But not personally as this is a ticket from our archives, and I didn’t go to the show (I found it in a scrapbook I got hold of some years later). From 1981, 39 years ago tonight!
The Fall were supported by The Past Seven Days (them again) and Disease. Amazingly it was a free gig funded by South Yorkshire County Council. In those days the council tried to help by supporting low priced or free musics events in the city, at a time of serious unemployment. As you can see this was one of the free ones, I do not know how you got tickets! The show was held at the Polytechnics Union venue, the Phoenix Building, on Pond Street
If you can add anything about the show do get in touch. Simon R.
Although Viv Stanshall remains one of my favourite artists, this was the only time I got to see him on stage. The Bonzos had just finished touring before I got into going to concerts, and his career after that was erratic to say the least and he didn’t really tour that much. But in 1991 somehow he was able to get it together enough to embark on what I think was his last tour, which was a rambling collection of spoken word material and musical numbers billed as Rawlinson Dog Ends. Now I know why I have remained a huge fan, but it was quite a strange experience to see how the packed Leadmill crowd not only hung on Viv’s every word, but KNEW them all as well. Viv seemed taken aback by the response but coped fairly well, sat for most of the evening in an old leather armchair in the centre of the stage. He wasn’t particularly well by this time but that didn’t stop him putting in an excellent performance which was both funny and sad. The songs (he had a few musicians helping him out but I’m not sure who) mostly ended up as massive sing alongs and a brilliant time was had by everyone. He remains one of those real English eccentrics whose artistic efforts made the world a more enjoyable place.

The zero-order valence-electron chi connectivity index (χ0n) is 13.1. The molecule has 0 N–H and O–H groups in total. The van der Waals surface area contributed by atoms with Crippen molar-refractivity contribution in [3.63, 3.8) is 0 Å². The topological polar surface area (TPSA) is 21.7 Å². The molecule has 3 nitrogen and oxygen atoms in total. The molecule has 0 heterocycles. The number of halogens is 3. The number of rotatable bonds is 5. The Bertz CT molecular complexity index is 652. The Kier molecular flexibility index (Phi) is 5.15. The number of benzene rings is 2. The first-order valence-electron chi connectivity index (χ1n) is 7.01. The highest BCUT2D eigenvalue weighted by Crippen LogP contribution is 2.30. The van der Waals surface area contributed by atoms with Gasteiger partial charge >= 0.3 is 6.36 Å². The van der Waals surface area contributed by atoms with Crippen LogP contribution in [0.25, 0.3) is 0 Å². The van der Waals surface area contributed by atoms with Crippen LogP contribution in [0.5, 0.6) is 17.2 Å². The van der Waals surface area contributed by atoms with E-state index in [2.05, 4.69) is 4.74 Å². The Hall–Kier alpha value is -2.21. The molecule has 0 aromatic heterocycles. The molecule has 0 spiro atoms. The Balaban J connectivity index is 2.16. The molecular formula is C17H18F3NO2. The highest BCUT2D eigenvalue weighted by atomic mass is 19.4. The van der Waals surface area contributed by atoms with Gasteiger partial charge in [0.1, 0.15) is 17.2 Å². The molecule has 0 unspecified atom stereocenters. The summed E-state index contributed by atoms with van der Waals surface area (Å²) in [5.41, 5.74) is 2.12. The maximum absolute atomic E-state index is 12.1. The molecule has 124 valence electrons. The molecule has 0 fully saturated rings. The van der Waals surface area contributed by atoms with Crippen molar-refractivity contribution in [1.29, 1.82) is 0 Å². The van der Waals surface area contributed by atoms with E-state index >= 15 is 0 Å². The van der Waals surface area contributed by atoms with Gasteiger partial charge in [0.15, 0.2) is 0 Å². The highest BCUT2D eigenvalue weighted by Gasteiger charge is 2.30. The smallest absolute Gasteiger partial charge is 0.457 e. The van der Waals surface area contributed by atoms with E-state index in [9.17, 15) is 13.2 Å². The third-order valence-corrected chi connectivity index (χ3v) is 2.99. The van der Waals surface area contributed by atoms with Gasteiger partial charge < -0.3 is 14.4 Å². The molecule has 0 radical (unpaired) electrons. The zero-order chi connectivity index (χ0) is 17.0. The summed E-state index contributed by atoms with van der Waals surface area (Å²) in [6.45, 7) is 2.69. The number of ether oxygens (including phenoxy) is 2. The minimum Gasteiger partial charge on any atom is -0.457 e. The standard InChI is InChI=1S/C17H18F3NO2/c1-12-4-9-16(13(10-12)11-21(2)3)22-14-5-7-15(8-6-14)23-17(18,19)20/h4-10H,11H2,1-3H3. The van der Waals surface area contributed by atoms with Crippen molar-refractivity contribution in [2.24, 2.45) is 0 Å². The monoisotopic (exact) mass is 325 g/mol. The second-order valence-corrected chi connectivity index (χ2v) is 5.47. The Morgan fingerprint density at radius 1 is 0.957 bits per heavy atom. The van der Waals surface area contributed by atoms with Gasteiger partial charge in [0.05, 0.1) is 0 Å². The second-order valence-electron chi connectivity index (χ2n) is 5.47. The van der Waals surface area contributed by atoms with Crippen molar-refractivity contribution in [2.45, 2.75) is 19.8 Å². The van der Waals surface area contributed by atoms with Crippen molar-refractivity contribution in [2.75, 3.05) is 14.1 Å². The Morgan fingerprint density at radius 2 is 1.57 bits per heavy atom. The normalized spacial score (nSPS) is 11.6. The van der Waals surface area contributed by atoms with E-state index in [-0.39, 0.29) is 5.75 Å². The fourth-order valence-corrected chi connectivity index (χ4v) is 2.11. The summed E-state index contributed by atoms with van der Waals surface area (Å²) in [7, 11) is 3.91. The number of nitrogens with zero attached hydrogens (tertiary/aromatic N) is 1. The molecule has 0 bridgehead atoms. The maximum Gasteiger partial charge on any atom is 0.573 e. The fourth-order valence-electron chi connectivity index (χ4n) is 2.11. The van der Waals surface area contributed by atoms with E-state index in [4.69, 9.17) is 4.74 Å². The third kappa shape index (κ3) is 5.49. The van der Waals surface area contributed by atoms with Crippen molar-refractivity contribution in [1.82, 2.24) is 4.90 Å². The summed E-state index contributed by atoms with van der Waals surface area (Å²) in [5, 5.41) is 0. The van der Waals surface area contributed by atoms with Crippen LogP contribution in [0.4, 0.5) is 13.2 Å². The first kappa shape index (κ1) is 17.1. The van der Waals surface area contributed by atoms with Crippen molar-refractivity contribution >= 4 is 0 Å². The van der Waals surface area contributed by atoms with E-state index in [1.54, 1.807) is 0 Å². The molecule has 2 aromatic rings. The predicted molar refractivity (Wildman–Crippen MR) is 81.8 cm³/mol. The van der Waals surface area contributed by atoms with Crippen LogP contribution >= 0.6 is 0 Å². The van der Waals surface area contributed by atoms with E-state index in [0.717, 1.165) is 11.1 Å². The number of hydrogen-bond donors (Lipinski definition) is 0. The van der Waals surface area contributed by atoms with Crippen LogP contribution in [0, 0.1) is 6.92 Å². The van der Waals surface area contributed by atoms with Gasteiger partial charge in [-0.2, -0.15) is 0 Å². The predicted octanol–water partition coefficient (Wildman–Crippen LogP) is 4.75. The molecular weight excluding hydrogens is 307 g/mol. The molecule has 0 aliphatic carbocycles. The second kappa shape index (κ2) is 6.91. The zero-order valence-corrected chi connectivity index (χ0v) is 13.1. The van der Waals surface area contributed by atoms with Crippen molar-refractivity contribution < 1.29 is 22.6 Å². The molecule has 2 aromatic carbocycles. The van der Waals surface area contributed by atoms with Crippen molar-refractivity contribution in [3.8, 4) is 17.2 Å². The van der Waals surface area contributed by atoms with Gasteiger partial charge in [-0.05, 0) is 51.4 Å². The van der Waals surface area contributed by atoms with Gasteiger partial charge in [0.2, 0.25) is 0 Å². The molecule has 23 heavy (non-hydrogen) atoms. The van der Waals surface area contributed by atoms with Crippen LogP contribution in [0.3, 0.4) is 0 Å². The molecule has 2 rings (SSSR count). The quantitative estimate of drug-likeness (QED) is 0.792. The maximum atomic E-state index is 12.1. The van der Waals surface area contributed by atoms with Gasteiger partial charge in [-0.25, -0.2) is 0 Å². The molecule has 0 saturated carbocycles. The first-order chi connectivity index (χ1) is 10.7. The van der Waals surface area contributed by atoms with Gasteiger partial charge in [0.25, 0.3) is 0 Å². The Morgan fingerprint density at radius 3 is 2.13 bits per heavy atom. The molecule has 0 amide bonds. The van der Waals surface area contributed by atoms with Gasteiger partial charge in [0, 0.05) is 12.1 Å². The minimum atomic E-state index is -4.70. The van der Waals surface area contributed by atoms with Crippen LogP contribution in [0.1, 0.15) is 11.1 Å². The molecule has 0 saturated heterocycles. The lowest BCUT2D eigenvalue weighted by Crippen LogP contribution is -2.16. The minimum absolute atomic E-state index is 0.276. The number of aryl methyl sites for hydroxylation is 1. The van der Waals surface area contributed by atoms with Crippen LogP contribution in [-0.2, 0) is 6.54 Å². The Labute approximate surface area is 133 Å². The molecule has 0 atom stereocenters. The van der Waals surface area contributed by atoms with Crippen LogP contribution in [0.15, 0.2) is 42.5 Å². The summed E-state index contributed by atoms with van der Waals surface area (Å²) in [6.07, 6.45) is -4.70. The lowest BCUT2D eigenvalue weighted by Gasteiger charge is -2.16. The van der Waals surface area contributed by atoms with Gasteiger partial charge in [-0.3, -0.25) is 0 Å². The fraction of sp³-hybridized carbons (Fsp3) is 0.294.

What does surprise me is the computer ticket; I sort of have memories of The Leadmill as a rambling hippy venue held together by Council grants but clearly that had changed by this time. I certainly have seen some great shows here, and must dig out the poster for the first week of gigs put on when it reopened in the late 70s. Simon R.
From our archives; not an actual concert ticket but we think this was a book of vouchers given out by the Polytechnic to new students, which could be redeemed against admission to gigs, and other events. Maybe even 10% off Never Mind The Bollocks at Virgin Records! Sheffield Polytechnic? Yep, it was retitled Sheffield Hallam University in 1992. They had a few music areas, one inside the main building for smaller shows then the newer Union building near the station, called the Phoenix Building when it opened in 1978, later renamed the Nelson Mandela Building in 1982, for bigger concerts. In a brilliant move to squander earth’s resources, they then pulled the building down and left the site empty. Anyway if the voucher rings a bell let us know what you used yours for. Simon R.